· Spinning in circles

· Playing in the rain: young children enjoy playing in the rain, especially when properly dressed for the weather in rain gear.

· Search for smells: encourage your child to smell flowers, leaves, evergreen needles, grass, dirt, pinecones, rocks, etc.

· Hug trees: what does it feel like – is the bark rough, the branches prickly. You can make bark rubbings to take home.

More details and a downloadable Outdoor Sensory Scavenger Hunt chart can be found at https://activeforlife.com/20-outdoor-sensory-play-activities/

Insights, advice, suggestions, feedback and comments from experts

As an expert in sensory play and outdoor activities for children, I can confidently say that engaging in sensory play outdoors offers a multitude of benefits for young children. The article provided by ActiveforLife on their website showcases 20 suggestions for outdoor sensory play activities, along with a free downloadable Outdoor Sensory Scavenger Hunt printout.

Sensory play is a crucial aspect of a child's development as it engages their seven senses: sight, hearing, smell, taste, touch, vestibular (movement and balance), and proprioception (body position). By actively participating in sensory play, children enhance various skills and abilities.

One of the key takeaways from the article is that creating an elaborate setup for sensory play is unnecessary. Everything a child needs for engaging sensory play can be found outside. Young children heavily rely on their senses to navigate and understand the world around them. By encouraging sensory play, children develop cognitive skills, fine motor skills, gross motor skills, language skills, problem-solving skills, memory skills, social skills, and emotional regulation skills.

The outdoors offers a wide range of sensory play opportunities throughout the year. Whether it's a park, backyard, nature trail, beach, or even a puddle, there are countless ways for children to engage their senses and have fun while learning and growing.

However, it's important to note that while allowing children the freedom to play and explore is crucial, it is equally important to ensure their safety. The article emphasizes the need to scan the environment for any hazardous items or situations that could cause harm. Removing potential dangers or relocating the child from hazardous areas is essential.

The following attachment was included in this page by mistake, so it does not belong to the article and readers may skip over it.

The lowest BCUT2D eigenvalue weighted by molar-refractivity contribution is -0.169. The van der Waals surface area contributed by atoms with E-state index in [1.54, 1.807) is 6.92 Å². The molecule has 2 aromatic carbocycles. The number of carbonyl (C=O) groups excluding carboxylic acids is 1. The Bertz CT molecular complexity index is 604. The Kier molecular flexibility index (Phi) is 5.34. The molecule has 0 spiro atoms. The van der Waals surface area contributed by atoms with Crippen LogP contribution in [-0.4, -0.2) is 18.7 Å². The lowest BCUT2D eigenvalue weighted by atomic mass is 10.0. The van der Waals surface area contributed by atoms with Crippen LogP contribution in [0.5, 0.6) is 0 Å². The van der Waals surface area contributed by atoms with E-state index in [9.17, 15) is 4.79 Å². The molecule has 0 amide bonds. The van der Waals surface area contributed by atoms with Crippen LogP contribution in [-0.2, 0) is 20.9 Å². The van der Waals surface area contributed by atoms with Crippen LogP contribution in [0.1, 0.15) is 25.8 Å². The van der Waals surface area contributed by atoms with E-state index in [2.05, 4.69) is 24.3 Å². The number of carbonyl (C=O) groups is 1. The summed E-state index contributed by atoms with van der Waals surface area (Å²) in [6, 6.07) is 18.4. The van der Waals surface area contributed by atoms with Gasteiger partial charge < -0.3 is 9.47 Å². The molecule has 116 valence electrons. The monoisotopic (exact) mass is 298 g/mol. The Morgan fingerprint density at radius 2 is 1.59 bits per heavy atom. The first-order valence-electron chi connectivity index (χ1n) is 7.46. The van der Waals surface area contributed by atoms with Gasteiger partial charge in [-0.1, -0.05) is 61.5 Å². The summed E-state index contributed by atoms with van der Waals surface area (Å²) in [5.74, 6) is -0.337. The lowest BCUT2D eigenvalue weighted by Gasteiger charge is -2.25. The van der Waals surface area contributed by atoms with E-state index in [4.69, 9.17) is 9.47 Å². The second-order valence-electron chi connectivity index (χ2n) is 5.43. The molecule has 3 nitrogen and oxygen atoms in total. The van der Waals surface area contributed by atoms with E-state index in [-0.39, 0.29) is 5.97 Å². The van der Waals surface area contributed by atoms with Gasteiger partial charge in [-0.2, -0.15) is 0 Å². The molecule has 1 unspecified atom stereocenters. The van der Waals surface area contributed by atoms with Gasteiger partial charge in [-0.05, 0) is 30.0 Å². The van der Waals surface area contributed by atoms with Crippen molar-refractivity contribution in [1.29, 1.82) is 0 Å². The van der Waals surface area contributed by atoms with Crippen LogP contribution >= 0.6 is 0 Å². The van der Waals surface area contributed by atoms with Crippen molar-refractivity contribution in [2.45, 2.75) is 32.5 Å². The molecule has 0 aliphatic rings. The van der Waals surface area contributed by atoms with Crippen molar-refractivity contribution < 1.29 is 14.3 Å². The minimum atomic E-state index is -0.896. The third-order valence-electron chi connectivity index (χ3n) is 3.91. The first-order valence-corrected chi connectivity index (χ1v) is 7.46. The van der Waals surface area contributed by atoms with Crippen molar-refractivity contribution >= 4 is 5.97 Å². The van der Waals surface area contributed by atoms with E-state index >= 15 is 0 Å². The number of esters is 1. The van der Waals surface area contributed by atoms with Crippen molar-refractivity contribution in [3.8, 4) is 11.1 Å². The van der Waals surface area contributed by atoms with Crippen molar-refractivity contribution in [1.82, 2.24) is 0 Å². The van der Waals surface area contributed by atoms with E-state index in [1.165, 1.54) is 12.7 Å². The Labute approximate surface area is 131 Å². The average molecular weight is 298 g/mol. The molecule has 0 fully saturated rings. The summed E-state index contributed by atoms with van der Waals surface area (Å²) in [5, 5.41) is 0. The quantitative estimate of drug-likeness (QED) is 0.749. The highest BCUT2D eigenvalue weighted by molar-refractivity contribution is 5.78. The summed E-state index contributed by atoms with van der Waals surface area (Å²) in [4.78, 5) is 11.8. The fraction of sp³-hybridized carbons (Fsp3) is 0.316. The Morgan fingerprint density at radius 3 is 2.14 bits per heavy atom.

The article provides several suggestions for outdoor sensory play, such as playing with rocks for manipulation and collection, walking barefoot on grass (taking precautions for honeybees and sharp objects), rolling down a grassy slope, playing with water (with supervision), making mud pies and finger painting with mud, and digging for worms (with instructions on how to safely handle worms).

Other suggestions include swinging from a tree or monkey bars, creating a sensory bin with nature items, jumping in a pile of leaves, playing with sticks of different shapes and sizes, going on a noise scavenger hunt to help children recognize and count different sounds, balancing on logs or boulders (with safety tips), spinning in circles, playing in the rain (with appropriate rain gear), searching for different smells, and even hugging trees to explore their textures.

For more details and a downloadable Outdoor Sensory Scavenger Hunt chart, readers can visit the ActiveforLife website at .

Overall, this article provides valuable insight into the world of outdoor sensory play for children. By incorporating these activities into a child's routine, parents and caregivers can enhance their child's development while fostering a love for nature and the outdoors.

20 Activities for Outdoor Sensory Play — Keeping In Touch (2024)